Transcription & Resources:
The Coach Parry Online Training Club
The Coach Parry Training Club is the essential resource for anyone, at any stage of their triathlon journey. Whether you’re just starting out in the sport and are training for your first sprint distance race or if you’ve been around the block a few times and are looking to take your Ironman performance to the next level, then the Coach Parry Training Club can help you.
Developed by Double Olympic and Commonwealth Games Triathlon Coach Lindsey Parry and Brad Brown the host of The Kona Edge, The Coach Parry Training Club is THE go-to online platform for your training needs. It’s like having a coach in your pocket.
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BRAD BROWN: You’re listening to The Kona Edge, let’s talk some running as we head back to Utah to catch up with returning guest, Brice Williams joins us now. Brice, welcome back onto the podcast.
BRICE WILLIAMS: Thanks for having me again Brad.
BRAD BROWN: Brice, your run is pretty decent; in our last chat you mentioned it’s probably number two out of the three disciplines after your swim. Over the years, what are some of the things you’ve done to really improve your run performance in an Ironman?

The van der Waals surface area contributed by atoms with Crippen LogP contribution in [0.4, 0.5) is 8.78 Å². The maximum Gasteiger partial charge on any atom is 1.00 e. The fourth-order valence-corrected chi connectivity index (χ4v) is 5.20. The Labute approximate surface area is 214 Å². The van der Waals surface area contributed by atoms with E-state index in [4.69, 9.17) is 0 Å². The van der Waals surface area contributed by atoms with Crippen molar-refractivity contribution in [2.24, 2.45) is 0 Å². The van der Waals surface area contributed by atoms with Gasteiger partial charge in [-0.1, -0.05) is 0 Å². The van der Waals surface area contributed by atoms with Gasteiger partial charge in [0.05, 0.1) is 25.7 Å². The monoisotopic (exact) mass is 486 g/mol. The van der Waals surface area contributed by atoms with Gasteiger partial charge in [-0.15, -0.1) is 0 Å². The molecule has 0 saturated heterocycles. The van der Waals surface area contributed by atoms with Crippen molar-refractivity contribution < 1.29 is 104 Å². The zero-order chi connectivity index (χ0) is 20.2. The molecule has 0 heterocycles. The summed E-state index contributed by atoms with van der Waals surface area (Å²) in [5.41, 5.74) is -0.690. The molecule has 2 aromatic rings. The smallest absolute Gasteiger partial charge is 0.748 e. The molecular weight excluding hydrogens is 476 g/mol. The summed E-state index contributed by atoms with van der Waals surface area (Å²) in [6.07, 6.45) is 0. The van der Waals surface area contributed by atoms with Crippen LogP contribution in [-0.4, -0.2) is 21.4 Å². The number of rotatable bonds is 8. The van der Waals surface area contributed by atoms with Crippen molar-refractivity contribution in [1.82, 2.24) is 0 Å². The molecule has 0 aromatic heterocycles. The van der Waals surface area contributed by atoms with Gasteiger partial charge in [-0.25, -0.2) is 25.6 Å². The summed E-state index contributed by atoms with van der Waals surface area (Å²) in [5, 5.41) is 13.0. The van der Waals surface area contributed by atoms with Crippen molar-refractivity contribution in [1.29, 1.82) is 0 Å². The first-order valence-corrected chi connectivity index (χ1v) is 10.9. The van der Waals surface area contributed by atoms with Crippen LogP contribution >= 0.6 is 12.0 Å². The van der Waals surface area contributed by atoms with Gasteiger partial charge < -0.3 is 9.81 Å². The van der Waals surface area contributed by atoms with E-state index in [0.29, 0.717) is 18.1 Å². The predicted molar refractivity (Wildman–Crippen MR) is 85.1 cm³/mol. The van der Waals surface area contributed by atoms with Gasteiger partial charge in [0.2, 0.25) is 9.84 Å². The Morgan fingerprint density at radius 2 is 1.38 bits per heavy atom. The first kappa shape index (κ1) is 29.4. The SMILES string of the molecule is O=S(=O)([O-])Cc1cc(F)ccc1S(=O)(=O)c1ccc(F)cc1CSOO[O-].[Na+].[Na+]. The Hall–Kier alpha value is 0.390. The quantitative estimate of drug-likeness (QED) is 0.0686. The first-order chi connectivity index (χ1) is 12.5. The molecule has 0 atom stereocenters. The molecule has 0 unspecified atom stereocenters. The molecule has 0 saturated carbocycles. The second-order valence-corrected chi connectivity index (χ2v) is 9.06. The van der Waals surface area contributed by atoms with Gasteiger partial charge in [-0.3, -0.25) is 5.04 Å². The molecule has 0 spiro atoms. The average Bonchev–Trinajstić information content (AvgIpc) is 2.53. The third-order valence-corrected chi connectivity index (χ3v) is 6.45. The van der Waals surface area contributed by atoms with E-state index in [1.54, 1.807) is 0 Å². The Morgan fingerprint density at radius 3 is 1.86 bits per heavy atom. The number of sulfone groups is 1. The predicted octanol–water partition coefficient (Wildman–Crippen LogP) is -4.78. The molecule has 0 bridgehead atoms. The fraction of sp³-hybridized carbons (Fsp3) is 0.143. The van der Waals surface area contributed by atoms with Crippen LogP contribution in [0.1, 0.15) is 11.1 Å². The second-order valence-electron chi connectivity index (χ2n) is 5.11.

BRICE WILLIAMS: On the run, because of my swim background, I’ve been a little more apt to injury and so I’ve developed a healthy sense of checking my ego or a little bit of fear, if you would on my run progression. I’ve tried to take more of a long term approach to my run progression training and saying I can gradually increase my volume for each build and I can push my body just a little bit more. However, if I get some sort of a niggle, as some people say, or what doesn’t feel like appropriate fatigue, then I’m very willing to back off and substitute outside running for some other activity that will maintain my running fitness but at the same time it will allow my body to maybe recover from those little micro injuries that we’re constantly creating.